Current Account to GDP in South Africa increased to 2.20 percent in 2020 from -3 percent in 2019. source: South African Reserve Bank

Current Account to GDP in South Africa averaged -1.58 percent from 1963 until 2020, reaching an all time high of 6 percent in 1987 and a record low of -7.50 percent in 1971. This page provides - South Africa Current Account to GDP - actual values, historical data, forecast, chart, statistics, economic calendar and news. South Africa Current Account to GDP - values, historical data and charts - was last updated on December of 2021.

Current Account to GDP in South Africa is expected to reach 3.80 percent of GDP by the end of 2021, according to Trading Economics global macro models and analysts expectations. In the long-term, the South Africa Current Account to GDP is projected to trend around -0.60 percent of GDP in 2022 and -1.80 percent of GDP in 2023, according to our econometric models.

Ok
Trading Economics members can view, download and compare data from nearly 200 countries, including more than 20 million economic indicators, exchange rates, government bond yields, stock indexes and commodity prices.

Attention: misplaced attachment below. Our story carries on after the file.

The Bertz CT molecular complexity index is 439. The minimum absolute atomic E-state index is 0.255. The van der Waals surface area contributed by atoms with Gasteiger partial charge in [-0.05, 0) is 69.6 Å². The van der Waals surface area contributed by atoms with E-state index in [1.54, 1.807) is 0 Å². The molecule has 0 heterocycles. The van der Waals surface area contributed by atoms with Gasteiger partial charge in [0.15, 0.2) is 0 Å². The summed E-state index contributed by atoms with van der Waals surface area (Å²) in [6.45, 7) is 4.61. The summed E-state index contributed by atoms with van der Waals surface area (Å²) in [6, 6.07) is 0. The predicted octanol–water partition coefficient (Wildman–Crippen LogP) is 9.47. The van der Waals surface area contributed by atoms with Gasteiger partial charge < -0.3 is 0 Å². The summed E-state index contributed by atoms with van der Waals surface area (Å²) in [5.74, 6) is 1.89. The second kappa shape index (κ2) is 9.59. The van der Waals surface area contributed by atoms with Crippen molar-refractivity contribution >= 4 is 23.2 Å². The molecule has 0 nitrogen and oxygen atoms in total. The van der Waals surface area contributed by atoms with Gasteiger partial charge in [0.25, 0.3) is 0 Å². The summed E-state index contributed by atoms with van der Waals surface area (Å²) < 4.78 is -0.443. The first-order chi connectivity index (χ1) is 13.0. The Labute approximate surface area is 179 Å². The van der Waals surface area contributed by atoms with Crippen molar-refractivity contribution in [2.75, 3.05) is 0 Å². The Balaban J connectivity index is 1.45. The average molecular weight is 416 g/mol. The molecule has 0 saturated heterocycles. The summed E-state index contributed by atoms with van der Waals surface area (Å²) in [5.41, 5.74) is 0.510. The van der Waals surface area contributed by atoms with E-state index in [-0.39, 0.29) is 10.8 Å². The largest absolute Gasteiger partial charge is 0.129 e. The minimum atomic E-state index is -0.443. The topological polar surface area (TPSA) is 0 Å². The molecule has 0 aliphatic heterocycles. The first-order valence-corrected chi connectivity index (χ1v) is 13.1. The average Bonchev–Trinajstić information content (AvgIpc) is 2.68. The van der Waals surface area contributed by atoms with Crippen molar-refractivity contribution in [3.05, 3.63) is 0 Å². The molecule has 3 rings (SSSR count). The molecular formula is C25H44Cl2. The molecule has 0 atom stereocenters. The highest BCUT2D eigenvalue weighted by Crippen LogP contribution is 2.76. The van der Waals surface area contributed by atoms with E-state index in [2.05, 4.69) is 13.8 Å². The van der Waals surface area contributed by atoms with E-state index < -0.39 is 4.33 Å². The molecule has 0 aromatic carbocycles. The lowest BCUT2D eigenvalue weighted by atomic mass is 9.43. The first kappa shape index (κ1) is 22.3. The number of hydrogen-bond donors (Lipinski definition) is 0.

The Trading Economics Application Programming Interface (API) provides direct access to our data. It allows API clients to download millions of rows of historical data, to query our real-time economic calendar, subscribe to updates and receive quotes for currencies, commodities, stocks and bonds.

Please Paste this Code in your Website
width
height
South Africa Current Account to GDP


Related Last Previous Unit Reference
Current Account 342780.00 261154.00 ZAR Million Jun/21
Current Account to GDP 2.20 -3.00 percent of GDP Dec/20
External Debt 170603.00 164741.00 USD Million Jun/21
Terms Of Trade 131.90 126.20 points Jun/21
Foreign Direct Investment 17422.00 6138.00 ZAR Billion Jun/21
South Africa Current Account to GDP
The Current account balance as a percent of GDP provides an indication on the level of international competitiveness of a country. Usually, countries recording a strong current account surplus have an economy heavily dependent on exports revenues, with high savings ratings but weak domestic demand. On the other hand, countries recording a current account deficit have strong imports, a low saving rates and high personal consumption rates as a percentage of disposable incomes.